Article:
New times bring with themselves new challenges, even for old sciences – and linguistics is not an exception from this rule. Some come from new technological advances, some from the changes in geopolitical situations, still others are the results of applying the synergetic approach to different problems, allowing a completely new point of view on an age-old subject. In a sense, linguistics is especially prone to this particular approach, because language is what all human beings have in common, and every human being still has to resort to language in all their areas of activity.
One example of such an approach is a whole and relatively new discipline in the body of academic learning, called ecolinguistics. At a glance, such a combination may strike one as weird and even ridiculous – after all, it is hard to imagine spheres of learning that would be farther from each other than sciences dealing with language and environment respectively.
And yet, such connections were found, and the fact that ecolinguistics exists today as a discipline emphasizes the holistic nature of modern science – no aspect of this world can be said to exist in isolation. Everything is connected to something else, and we can gain additional insights from studying it from points of view that are not normally associated with the subject.
As a result, we have ecolinguistics – a discipline that is based on the assumption that language exists in close connection not only with cultural, sociological and economical, but ecological factors as well. And vice versa – discourses existing in particular language may have strong impact on the psychology of people using it and, consequently, on the ecological situation of environments they live in.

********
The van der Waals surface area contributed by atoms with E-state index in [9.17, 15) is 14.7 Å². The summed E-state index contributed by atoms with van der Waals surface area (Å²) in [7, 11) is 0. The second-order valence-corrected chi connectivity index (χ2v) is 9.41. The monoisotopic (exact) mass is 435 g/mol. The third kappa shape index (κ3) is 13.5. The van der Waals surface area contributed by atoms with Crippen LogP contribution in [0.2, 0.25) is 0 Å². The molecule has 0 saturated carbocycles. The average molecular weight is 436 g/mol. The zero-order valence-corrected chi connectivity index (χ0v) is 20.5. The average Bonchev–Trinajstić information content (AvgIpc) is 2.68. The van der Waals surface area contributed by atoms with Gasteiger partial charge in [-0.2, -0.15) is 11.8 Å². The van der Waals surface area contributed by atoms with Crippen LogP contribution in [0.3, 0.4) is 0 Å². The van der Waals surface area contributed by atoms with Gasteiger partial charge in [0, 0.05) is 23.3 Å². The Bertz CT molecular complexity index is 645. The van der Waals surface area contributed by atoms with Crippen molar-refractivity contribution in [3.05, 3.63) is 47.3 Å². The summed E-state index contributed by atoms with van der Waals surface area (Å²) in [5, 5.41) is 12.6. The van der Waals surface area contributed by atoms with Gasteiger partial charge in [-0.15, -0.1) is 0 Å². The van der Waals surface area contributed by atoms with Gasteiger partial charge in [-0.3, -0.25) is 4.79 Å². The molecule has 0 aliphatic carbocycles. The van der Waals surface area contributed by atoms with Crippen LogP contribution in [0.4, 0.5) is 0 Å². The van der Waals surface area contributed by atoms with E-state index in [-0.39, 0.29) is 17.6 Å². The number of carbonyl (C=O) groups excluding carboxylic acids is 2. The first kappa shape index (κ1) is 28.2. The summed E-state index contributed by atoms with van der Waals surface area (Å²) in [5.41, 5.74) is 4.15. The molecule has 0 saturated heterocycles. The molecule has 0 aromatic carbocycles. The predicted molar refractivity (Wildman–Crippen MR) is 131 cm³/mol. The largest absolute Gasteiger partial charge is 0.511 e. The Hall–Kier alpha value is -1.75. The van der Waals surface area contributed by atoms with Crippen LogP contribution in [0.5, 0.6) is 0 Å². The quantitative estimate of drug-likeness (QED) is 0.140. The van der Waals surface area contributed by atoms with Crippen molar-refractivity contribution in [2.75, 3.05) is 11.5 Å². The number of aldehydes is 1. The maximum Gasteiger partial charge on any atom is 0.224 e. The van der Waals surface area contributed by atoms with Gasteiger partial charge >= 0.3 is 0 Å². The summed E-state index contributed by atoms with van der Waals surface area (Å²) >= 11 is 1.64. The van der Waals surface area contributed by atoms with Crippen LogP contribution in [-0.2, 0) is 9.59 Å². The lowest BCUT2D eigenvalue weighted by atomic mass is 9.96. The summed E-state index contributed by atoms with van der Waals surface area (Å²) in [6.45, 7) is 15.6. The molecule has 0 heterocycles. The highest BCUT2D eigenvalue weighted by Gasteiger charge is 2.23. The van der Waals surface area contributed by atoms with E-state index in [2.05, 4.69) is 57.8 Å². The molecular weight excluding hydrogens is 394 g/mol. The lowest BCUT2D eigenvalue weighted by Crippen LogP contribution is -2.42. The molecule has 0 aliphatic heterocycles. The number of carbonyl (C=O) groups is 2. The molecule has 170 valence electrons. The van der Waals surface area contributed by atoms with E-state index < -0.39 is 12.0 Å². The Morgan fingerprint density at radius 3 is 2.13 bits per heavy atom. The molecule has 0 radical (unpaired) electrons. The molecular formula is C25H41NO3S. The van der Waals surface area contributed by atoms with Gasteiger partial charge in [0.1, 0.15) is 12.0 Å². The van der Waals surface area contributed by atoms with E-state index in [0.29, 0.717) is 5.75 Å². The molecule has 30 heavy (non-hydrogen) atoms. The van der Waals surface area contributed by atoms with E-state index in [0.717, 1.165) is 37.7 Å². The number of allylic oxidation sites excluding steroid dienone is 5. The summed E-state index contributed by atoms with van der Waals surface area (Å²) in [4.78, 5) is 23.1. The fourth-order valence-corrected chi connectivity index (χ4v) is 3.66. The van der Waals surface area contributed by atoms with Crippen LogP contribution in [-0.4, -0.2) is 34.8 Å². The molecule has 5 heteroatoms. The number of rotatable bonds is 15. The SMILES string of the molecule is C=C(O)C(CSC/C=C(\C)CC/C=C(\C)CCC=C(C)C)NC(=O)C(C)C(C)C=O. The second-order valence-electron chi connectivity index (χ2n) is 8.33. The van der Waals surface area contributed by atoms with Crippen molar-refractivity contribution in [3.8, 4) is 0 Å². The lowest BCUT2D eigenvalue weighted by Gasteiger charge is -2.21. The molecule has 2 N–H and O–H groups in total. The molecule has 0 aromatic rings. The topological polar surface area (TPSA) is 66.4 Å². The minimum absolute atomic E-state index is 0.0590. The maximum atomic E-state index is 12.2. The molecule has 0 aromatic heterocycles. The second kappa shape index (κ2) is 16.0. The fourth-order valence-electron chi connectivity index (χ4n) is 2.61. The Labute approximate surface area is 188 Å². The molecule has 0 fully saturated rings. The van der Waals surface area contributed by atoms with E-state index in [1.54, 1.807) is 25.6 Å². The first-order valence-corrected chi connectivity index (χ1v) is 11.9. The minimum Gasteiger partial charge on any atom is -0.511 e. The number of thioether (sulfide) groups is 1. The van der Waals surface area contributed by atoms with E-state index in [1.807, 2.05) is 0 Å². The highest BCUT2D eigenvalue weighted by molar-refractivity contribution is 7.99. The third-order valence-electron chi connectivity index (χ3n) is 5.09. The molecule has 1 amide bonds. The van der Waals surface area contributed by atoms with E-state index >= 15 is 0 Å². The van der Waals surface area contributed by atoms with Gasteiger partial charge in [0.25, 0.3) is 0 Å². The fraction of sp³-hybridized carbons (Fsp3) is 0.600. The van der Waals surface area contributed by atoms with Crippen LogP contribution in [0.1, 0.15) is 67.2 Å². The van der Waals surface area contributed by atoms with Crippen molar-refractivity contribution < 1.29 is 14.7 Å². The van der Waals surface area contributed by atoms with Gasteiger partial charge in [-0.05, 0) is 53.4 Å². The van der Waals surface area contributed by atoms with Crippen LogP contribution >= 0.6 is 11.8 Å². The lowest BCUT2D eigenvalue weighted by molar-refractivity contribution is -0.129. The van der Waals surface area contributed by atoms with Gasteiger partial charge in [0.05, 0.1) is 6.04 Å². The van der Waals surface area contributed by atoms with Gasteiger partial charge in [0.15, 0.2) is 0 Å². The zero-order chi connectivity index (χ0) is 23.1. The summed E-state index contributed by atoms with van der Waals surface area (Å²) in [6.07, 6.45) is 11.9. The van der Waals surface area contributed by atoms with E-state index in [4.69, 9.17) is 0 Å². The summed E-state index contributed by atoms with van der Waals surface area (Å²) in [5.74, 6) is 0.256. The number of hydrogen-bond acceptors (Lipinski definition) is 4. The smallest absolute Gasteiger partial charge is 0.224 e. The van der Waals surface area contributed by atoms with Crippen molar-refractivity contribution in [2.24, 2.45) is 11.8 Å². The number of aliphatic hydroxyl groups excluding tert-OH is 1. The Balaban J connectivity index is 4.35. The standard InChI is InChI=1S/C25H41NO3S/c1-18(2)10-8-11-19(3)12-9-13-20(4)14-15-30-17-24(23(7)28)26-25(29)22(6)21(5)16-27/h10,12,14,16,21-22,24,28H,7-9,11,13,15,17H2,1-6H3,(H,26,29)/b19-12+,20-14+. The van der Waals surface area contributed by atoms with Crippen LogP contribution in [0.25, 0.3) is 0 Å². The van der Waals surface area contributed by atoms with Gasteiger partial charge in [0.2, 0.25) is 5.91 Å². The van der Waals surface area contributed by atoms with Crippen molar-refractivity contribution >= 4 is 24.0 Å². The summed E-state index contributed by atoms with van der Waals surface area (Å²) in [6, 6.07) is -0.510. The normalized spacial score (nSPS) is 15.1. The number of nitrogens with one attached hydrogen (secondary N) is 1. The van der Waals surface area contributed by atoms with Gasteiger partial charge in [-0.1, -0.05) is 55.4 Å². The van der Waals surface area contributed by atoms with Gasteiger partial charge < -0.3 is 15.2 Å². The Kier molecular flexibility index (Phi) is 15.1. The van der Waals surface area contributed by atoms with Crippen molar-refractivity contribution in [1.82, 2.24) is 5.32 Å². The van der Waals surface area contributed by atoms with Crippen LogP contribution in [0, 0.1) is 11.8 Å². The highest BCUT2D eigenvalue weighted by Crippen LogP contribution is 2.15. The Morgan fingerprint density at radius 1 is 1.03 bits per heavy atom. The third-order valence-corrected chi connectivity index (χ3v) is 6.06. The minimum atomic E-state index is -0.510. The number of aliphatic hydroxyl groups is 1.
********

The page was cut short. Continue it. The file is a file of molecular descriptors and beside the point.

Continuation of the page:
Despite having appeared as a separate movement within linguistic science only as recently as in 1990, ecolinguistics has made considerable progress. However, it still has a vast field of work ahead of it, for so far the attention of the discipline has been mostly concentrated on the influence not of entire languages, but their isolated discourses on ecology – the so-called eco-critical discourse analysis. It is mostly concerned with linguistic analysis of texts on ecology, environment and environmentalism to discover underlying assumptions and messages that may not be evident from simple reading of the texts – in broader meaning, this movement studies all discourses that have or can potentially have any influence on ecology.
Linguistic ecology, on the contrary, studies languages from the ecological standpoint, believing that there are important analogies between the environment languages exist in and the environment in a more traditional sense of the word. Separate languages are treated as something akin to biological species, and the influence of humankind is perceived as either positive or negative for their well-being.
As a whole, ecolinguistics of today is still a fairly young science, with a long road ahead of it – before it can really make an impact it has to define more clearly its area of jurisdiction; still, it is fascinating to see the birth of a new science at the confluence of two older ones.